I ran out to try to find any hint but no luck. I walked back to the cabin and closed the door behind me. I leaned against it and feared I lost my mind.

I settled down on my cot and didn’t expect to fall asleep but I must have. The next thing I knew the sun shone through the window.


Phoenix Constatine, the gay skier. Phoenix Constatine, a new patient in the mental ward. I laughed. It didn’t stop. I needed to talk to that old man.

A note on his door read that he had to go to the village to get more supplies and would return in two days. So much for that plan, because I won’t be here.


I spent the day skiing the mountain and no luck. She blew away someplace that couldn’t be found. Maybe I dreamed up the whole thing because of stress and exhaustion.


I had to return home to Colorado. As much as I wanted to stay I couldn’t. Maybe next time I would be able to find that magical spirit. I packed my stuff and put it by the door.


That night something whispered my name. I opened the door and she stood right in front of me. She reached out her hand. Curiosity got the best of me and I took it. So frosty, not warm like I expected.


She took me to a high mountain, a place above the clouds. Too beautiful to not look or wonder what lies below. I hated the thought, but I had to leave to get back home.

She shook her head. “You are home. Where you belong.”

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Please visit Calliopie’s blogspot and follow her! https://januaryedition.blogspot.com/2019/01/extra-extra-read-all-about-it.html

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Write the Story: January 2019 Collection

E.C. Fisher: I climb high

Welcome to Write the Story! Each month Writers Unite! will offer a writing prompt for writers to create a story from and share with everyone. WU! wants to help our members and followers to generate more traffic to their platforms. Please check out the authors’ blogs, websites, Facebook pages and show them support. We would love to hear your thoughts about the stories and appreciate your support!

January 2019 Write the Story Prompt


(Please note: the images we will use as prompts are free-use images and do not require attribution.)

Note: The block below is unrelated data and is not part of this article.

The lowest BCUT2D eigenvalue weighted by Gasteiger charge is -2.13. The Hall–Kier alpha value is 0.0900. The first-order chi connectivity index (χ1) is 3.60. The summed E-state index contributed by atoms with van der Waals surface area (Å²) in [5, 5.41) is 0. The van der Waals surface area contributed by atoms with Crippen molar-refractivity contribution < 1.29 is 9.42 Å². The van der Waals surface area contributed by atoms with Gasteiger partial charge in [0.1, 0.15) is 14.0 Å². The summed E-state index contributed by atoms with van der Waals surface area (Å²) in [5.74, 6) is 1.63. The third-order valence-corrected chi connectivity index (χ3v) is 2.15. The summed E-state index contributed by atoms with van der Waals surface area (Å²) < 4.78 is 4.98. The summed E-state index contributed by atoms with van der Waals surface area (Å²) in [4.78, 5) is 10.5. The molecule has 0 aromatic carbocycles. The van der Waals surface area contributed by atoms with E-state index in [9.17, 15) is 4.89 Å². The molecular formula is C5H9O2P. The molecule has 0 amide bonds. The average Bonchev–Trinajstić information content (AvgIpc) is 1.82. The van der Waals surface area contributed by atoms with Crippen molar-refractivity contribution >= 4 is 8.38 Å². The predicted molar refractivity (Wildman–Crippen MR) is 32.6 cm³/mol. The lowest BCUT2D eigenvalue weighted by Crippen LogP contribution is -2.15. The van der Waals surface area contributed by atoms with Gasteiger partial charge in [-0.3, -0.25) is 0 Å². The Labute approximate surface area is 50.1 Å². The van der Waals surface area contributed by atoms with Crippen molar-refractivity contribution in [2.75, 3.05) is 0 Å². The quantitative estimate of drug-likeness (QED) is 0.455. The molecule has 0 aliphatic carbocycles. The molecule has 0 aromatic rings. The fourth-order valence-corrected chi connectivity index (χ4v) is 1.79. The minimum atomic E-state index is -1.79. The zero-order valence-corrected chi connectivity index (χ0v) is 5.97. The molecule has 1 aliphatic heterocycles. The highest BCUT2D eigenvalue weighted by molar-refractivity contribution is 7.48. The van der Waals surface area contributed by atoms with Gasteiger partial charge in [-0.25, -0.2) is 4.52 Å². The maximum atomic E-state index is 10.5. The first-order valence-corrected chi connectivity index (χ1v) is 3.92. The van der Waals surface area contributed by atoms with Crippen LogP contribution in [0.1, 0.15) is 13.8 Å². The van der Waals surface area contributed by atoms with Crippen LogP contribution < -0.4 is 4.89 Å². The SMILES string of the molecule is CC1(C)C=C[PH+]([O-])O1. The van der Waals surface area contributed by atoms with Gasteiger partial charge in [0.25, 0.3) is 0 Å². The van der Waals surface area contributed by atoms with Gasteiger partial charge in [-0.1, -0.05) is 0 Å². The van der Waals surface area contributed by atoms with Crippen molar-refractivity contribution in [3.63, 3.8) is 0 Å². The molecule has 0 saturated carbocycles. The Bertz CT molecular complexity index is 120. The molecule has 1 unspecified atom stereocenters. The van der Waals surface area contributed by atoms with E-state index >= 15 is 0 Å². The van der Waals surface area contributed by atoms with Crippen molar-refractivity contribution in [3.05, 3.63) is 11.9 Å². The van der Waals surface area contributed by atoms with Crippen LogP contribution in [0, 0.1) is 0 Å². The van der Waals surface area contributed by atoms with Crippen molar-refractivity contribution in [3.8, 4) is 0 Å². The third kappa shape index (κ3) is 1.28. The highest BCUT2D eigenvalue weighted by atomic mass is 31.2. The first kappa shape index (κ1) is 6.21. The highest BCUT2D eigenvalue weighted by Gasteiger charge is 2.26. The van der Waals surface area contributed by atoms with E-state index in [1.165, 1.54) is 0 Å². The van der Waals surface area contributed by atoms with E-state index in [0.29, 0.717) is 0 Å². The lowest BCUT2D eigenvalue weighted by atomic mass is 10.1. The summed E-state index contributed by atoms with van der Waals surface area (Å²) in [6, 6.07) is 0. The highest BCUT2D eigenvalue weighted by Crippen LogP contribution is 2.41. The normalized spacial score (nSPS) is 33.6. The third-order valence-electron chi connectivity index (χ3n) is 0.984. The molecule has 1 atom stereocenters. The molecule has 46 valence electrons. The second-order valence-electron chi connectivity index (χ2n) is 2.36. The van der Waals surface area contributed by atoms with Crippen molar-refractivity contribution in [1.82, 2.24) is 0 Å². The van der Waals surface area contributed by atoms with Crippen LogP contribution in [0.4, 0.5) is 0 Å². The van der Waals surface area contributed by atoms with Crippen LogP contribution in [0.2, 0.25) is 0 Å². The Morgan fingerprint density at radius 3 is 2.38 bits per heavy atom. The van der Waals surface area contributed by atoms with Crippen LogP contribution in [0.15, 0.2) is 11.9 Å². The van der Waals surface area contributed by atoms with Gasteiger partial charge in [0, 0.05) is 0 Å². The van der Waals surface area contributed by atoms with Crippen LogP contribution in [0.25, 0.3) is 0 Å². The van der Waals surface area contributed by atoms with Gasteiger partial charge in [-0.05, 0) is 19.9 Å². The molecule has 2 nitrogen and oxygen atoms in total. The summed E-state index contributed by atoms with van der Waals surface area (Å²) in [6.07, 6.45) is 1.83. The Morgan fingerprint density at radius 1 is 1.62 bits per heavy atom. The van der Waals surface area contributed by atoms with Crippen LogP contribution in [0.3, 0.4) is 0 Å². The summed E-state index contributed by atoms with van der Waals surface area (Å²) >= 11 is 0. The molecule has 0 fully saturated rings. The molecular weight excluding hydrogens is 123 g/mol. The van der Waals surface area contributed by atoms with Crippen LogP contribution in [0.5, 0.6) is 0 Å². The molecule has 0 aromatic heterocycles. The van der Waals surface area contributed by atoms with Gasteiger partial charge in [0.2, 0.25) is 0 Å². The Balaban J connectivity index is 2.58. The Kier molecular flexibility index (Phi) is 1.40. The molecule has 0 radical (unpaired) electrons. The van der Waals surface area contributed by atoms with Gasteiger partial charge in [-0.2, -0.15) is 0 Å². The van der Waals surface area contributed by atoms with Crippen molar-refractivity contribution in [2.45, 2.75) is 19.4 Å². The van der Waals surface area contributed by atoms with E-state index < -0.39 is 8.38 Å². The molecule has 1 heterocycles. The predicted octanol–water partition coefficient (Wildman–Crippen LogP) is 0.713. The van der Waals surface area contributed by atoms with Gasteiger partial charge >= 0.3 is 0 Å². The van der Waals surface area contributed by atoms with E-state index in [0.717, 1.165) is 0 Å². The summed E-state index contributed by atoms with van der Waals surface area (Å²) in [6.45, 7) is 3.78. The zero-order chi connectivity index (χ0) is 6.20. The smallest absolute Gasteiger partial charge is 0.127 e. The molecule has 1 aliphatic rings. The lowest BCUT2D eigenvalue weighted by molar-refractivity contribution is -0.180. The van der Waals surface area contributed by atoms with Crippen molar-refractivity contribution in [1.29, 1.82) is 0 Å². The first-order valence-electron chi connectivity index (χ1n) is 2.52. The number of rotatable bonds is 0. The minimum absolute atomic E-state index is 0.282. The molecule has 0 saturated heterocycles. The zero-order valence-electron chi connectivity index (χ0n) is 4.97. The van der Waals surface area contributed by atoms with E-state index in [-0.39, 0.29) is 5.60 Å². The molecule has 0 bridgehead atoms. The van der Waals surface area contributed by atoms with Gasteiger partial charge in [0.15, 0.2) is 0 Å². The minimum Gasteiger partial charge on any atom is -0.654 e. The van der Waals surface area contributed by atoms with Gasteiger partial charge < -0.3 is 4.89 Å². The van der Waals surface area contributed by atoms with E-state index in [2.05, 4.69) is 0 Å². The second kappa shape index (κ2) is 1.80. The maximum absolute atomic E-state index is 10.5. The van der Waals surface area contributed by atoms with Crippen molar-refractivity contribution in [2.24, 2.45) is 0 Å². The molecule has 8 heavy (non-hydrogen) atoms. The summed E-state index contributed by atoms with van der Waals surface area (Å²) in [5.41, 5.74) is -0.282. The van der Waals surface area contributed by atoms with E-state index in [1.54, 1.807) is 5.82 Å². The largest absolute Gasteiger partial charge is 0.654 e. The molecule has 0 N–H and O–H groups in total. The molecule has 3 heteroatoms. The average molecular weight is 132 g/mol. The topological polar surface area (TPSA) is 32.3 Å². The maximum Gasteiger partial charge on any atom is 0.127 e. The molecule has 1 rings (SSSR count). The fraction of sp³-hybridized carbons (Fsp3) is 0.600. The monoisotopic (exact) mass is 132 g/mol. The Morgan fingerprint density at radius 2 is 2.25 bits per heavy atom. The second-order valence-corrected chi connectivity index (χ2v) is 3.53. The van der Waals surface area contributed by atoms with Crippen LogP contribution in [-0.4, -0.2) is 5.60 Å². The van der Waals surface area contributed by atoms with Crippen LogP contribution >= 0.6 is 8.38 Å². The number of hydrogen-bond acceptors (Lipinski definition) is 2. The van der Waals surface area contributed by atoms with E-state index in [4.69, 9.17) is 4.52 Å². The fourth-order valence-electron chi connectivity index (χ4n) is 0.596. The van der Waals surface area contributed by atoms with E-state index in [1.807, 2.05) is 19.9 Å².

I climb high

by E. C. Fisher


I begin with the huddled masses
The mountain ahead stirs us; a journey to the peak
Grasping for the hanging fruit; trying to enjoy its sweet nectar
Obstacles stand before me; barriers on my journey
Daunting tasks as I make my trek up
I climb high; reaching out for the stars

I glance back to see those who started faltered
Do I despair; give up; and join the ranks of the dearly departed
The ascent perilous; I find myself with doubt
The unknown journey ahead leaves me swaying
The sun shines through the clouds; a light in the darkness
I climb high; reaching out for the stars

I find myself at the top; alone I’ve made it
The view on high is beautiful; I wish I could share it
I climbed high; reaching out for the stars

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Please visit E. C. Fisher’s Facebook author page for more of his amazing writing and be sure to like his page!

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Write the Story: January 2019 Collection

Lynn Miclea: Eyes of Love

Welcome to Write the Story! Each month Writers Unite! will offer a writing prompt for writers to create a story from and share with everyone. WU! wants to help our members and followers to generate more traffic to their platforms. Please check out the authors’ blogs, websites, Facebook pages and show them support. We would love to hear your thoughts about the stories and appreciate your support!

January 2019 Write the Story Prompt


Please note: the images we will use as prompts are free-use images and do not require attribution.)